5 lessons startups need to learn from Value InvestingAditya Bhushan Dwivedi
Several books have been written on the subject of Value Investing. Warren Buffett himself has been a flag bearer of this philosophy. People who do not understand the stock market consider it the equivalent of a casino. A place full of madness where people are looking to get rich quick without proper research and homework. Similarly, in the startup space, there will be a time when you will see people starting up in a sector because there is a huge mindshare and talk in the media about that particular sector, its people or the funding. The real reason, which is to solve a problem, often gets lost in the hype.
Startups function in a similar manner to Value Investing. While Value Investing sounds like a heavy term, it can be simplified as the old school method of investing money. Let us explore what makes it so simple and how it can help us in our startups.
- Never lose money: According to Warren Buffett, the first rule of Investing is to never lose money. Warren Buffet does not advocate the high-risk-high return principle. And he is quite right. High-risk-high-return glorifies those who make the high return, but forgets to talk about those who risked everything and lost. Even in startups, where everyone says one in 10 survives, the biggest reason for failure is capital running out. Being frugal is what matters, hiring people at sky-rocketing salaries and then running out of cash and firing people to save cash is not the right policy.
- Profits instead of debts - One of the most important points to note while investing in a business is its financial statements and especially the Profit and Loss statement of the past several years to see the history of the business. For startups, it might not be possible to be profitable from day one, but that does not mean you burn cash for a long time without any substantial promise or a revenue model that does not promise cash in the near future. Then, you might get caught in a vicious cycle of debt piling and raising money. You can be an e-commerce firm, or an on-demand food startup or any other service provider. Logistics will be a hurdle and will eat into your revenues. Until you sort out the obvious challenges, or build an alternate stream of profit, debt will keep piling up. Remember the lesson your grandpa taught you, “Never owe anyone.”.
- Working capital in the bank While evaluating a business to invest in, one of the most important things a value investor looks for in the balance sheet is cash in the bank. We cannot depend on what does not exist. Even if it is funding from outside. Being in talks for funding is not same as money in the bank, and does not give us the right to over-spend based on a few promises. Things can go wrong at any time, and talks can derail at any stage. In the end, the only thing that can help you is the cash with you, not the promise of cash.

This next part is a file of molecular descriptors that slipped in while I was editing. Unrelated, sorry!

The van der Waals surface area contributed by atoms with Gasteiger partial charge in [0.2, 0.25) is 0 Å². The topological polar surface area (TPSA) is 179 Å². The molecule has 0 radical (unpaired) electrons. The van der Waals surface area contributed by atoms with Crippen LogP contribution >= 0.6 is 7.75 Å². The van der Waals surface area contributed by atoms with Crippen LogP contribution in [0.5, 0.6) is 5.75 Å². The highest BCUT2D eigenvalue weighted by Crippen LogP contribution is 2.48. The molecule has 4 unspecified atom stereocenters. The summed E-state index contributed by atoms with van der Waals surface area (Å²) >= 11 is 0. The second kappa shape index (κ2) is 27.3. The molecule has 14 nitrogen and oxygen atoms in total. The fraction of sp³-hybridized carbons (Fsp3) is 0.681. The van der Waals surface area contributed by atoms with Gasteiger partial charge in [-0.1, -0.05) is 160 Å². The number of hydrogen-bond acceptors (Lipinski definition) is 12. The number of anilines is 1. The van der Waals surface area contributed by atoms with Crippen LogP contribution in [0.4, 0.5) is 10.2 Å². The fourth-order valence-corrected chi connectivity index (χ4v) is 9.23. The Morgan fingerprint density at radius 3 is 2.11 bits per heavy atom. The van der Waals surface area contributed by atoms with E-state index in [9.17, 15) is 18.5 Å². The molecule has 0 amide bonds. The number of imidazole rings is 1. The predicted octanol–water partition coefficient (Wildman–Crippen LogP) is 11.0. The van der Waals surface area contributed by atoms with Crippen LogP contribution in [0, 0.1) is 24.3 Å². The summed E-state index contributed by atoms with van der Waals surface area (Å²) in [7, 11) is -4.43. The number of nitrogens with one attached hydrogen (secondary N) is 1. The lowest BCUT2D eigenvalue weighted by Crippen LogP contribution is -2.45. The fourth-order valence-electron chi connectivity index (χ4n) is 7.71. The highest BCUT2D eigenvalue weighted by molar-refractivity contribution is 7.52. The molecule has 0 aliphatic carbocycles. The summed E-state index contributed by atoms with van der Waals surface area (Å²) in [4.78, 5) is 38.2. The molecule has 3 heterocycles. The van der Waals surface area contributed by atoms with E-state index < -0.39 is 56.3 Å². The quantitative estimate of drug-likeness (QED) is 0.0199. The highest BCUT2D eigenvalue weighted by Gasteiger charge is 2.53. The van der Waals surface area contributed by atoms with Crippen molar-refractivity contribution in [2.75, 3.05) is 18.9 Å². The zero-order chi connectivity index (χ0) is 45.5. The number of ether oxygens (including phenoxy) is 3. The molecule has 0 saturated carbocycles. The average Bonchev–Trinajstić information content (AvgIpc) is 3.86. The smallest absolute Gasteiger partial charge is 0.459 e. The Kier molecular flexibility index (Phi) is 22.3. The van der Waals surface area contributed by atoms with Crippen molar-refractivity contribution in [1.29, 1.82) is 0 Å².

- Circle of competence - Warren Buffett often talks about circle of competence. Circle of competence refers to the area where you have expertise. Warren Buffett says he does not invest in technology stocks because he does not understand technology. Something similar is at play here. We start e-commerce companies and other logistics-based services without solving the real problem of logistics. We often tend to go with the hottest trend instead of actually working where our expertise lies, it could be IT for most software professionals and they can build a brilliant tech platform to solve the tech part of the problem. Foodtech or e-commerce companies solve only the tech part of the problem. The other part of the business still remains unsolved. For others, we would need someone whose circle of competence covers the said problem. We often tend to forget when we are moving out of our circle of competence and the boundary is extremely blurred.
- Build for the long term - Albert Einstein had said, “The strongest force in the universe is the power of compounding”. Warren Buffett built the majority of his wealth after he turned 50. A single share of Berkshire Hathaway today costs over $200,000, which is over Rs 1 crore. To build a strong business, one needs to build it for the long term as opposed to going with the current trend. A business built for the long haul will provide bigger benefits compared with several businesses in a short time frame. It took Amazon over a decade to churn out its first quarter. Imagine if Facebook and Google would have sold themselves at the first opportunity that presented itself.
By owning a share in a company, an investor buys a partial ownership in the business. And when a partial owner is so diligent about the business he is investing in, why shouldn't you be when you have invested your time, capital, and other resources in the business, apart from being a complete owner of the enterprise? These are some of the lessons from Value Investing; however, there is more that can be covered to help us build a sustainable business. The playground of doing business is changed. The rules remain the same. In order to solve a problem, we must not forget the basics, which should stand strong today and will stand strong forever.